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Mortality of lead smelter workers.
Selevan SG; Landrigan PJ; Stern FB; Jones JH
Am J Epidemiol 1985 Oct; 122(4):673-683
Mortality was studied in workers at a large lead (7439921) concentrator and smelter. All white male workers employed between 1940 and 1965 at a smelter in Idaho were studied. Vital status was determined from state and federal records as well as company data. A modified life table program developed by NIOSH was used to analyze mortality of the cohort. Standardized mortality ratios (SMRs) were computed for each cause of death through comparison with national averages for the white male population. Duration of employment was noted for all subjects. Overall mortality was similar to that of the national population. Excess mortality was observed for chronic renal disease, with an SMR of 192. The risk of death from renal disease increased with increasing years of exposure to lead. There was excess mortality for other non malignant respiratory diseases. Silicosis was the cause of 8 of 32 deaths in this category. There were 11 deaths from tuberculosis with silicosis a contributing factor in 6. Mortality from cerebrovascular disease was not elevated. Mortality from diseases of the circulatory system was lower than expected, with an SMR of 78. Overall mortality from cancer was not elevated, but elevated deaths were observed for cancer of the kidney, with an SMR of 204. There was an excess of deaths due of injury in this cohort, at an SMR of 138. The authors conclude that there is increased risk of mortality from chronic renal disease in persons occupationally exposed to lead.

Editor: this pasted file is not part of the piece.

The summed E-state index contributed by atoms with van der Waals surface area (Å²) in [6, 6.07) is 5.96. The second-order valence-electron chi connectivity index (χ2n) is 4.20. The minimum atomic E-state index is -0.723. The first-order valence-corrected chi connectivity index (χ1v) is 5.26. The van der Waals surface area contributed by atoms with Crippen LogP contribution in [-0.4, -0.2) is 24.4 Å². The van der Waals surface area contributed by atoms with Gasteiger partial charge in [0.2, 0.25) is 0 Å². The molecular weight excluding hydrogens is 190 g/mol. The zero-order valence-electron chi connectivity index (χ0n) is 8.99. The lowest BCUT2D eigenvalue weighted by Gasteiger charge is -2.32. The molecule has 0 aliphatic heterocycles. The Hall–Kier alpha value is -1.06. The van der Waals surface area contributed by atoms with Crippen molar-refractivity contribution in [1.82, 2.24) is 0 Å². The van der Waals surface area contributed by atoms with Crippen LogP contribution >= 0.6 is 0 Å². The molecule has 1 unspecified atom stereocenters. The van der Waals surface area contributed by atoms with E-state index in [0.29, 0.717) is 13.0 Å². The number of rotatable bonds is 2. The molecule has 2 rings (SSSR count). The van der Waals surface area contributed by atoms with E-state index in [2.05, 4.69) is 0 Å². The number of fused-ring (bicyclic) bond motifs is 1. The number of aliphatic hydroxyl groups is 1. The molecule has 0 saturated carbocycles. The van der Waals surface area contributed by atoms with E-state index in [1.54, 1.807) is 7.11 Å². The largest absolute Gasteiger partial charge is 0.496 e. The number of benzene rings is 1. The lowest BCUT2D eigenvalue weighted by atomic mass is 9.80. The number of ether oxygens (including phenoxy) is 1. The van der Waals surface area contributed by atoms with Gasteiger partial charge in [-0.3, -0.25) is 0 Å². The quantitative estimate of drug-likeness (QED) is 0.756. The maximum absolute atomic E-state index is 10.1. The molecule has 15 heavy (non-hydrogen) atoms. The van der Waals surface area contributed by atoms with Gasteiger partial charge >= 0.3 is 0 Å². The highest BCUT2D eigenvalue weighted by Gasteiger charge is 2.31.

NIOSH-Author; Industrial-chemicals; Exposure-limits; Toxicology; Airborne-particles; Exposure-levels; Health-standards; Lung-lesions; Toxic-effects; Lung-irritants; Occupational-exposure; Author Keywords: kidney neoplasms; lead; nephritis; nephrosis; silicosis
Dr. Sherry G. Selevan, Office of Research and Development, US Environmental Protection Agency, Washington, DC 20460
Issue of Publication
American Journal of Epidemiology
OH; DC; ID
Page last reviewed: September 2, 2020
Content source: National Institute for Occupational Safety and Health Education and Information Division